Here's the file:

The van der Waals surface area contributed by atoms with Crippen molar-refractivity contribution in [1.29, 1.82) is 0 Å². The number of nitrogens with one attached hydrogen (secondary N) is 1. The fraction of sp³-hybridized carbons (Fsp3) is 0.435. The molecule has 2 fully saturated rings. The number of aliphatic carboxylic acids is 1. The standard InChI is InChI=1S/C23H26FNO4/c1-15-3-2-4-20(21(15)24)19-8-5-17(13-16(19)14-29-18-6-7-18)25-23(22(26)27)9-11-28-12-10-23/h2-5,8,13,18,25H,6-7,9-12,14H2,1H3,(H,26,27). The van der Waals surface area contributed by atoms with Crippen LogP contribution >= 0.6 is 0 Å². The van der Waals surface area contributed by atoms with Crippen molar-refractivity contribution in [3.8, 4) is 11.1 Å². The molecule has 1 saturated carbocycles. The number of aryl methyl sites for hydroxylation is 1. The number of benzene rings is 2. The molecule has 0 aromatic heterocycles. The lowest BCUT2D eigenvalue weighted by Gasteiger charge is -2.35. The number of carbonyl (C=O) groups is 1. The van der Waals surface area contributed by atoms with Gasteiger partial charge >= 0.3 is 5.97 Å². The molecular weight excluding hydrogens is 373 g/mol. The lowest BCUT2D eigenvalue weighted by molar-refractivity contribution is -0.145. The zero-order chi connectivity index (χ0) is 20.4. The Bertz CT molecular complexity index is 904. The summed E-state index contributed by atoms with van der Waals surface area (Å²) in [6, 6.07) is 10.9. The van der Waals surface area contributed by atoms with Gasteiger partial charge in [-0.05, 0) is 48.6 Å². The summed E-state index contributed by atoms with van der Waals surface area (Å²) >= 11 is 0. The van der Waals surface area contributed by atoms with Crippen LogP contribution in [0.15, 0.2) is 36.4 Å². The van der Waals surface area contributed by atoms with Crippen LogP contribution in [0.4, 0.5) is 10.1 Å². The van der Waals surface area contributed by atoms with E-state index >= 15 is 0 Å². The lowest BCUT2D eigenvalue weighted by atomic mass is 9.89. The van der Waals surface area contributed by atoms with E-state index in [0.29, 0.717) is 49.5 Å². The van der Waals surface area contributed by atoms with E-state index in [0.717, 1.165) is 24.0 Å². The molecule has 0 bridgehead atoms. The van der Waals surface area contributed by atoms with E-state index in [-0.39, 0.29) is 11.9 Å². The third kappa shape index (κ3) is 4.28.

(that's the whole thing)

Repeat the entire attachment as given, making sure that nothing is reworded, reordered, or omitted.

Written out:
The van der Waals surface area contributed by atoms with Crippen molar-refractivity contribution in [1.29, 1.82) is 0 Å². The number of nitrogens with one attached hydrogen (secondary N) is 1. The fraction of sp³-hybridized carbons (Fsp3) is 0.435. The molecule has 2 fully saturated rings. The number of aliphatic carboxylic acids is 1. The standard InChI is InChI=1S/C23H26FNO4/c1-15-3-2-4-20(21(15)24)19-8-5-17(13-16(19)14-29-18-6-7-18)25-23(22(26)27)9-11-28-12-10-23/h2-5,8,13,18,25H,6-7,9-12,14H2,1H3,(H,26,27). The van der Waals surface area contributed by atoms with Crippen LogP contribution >= 0.6 is 0 Å². The van der Waals surface area contributed by atoms with Crippen molar-refractivity contribution in [3.8, 4) is 11.1 Å². The molecule has 1 saturated carbocycles. The number of aryl methyl sites for hydroxylation is 1. The number of benzene rings is 2. The molecule has 0 aromatic heterocycles. The lowest BCUT2D eigenvalue weighted by Gasteiger charge is -2.35. The number of carbonyl (C=O) groups is 1. The van der Waals surface area contributed by atoms with Gasteiger partial charge >= 0.3 is 5.97 Å². The molecular weight excluding hydrogens is 373 g/mol. The lowest BCUT2D eigenvalue weighted by molar-refractivity contribution is -0.145. The zero-order chi connectivity index (χ0) is 20.4. The Bertz CT molecular complexity index is 904. The summed E-state index contributed by atoms with van der Waals surface area (Å²) in [6, 6.07) is 10.9. The van der Waals surface area contributed by atoms with Gasteiger partial charge in [-0.05, 0) is 48.6 Å². The summed E-state index contributed by atoms with van der Waals surface area (Å²) >= 11 is 0. The van der Waals surface area contributed by atoms with Crippen LogP contribution in [0.15, 0.2) is 36.4 Å². The van der Waals surface area contributed by atoms with Crippen LogP contribution in [0.4, 0.5) is 10.1 Å². The van der Waals surface area contributed by atoms with E-state index >= 15 is 0 Å². The lowest BCUT2D eigenvalue weighted by atomic mass is 9.89. The van der Waals surface area contributed by atoms with E-state index in [0.29, 0.717) is 49.5 Å². The van der Waals surface area contributed by atoms with E-state index in [0.717, 1.165) is 24.0 Å². The molecule has 0 bridgehead atoms. The van der Waals surface area contributed by atoms with E-state index in [-0.39, 0.29) is 11.9 Å². The third kappa shape index (κ3) is 4.28.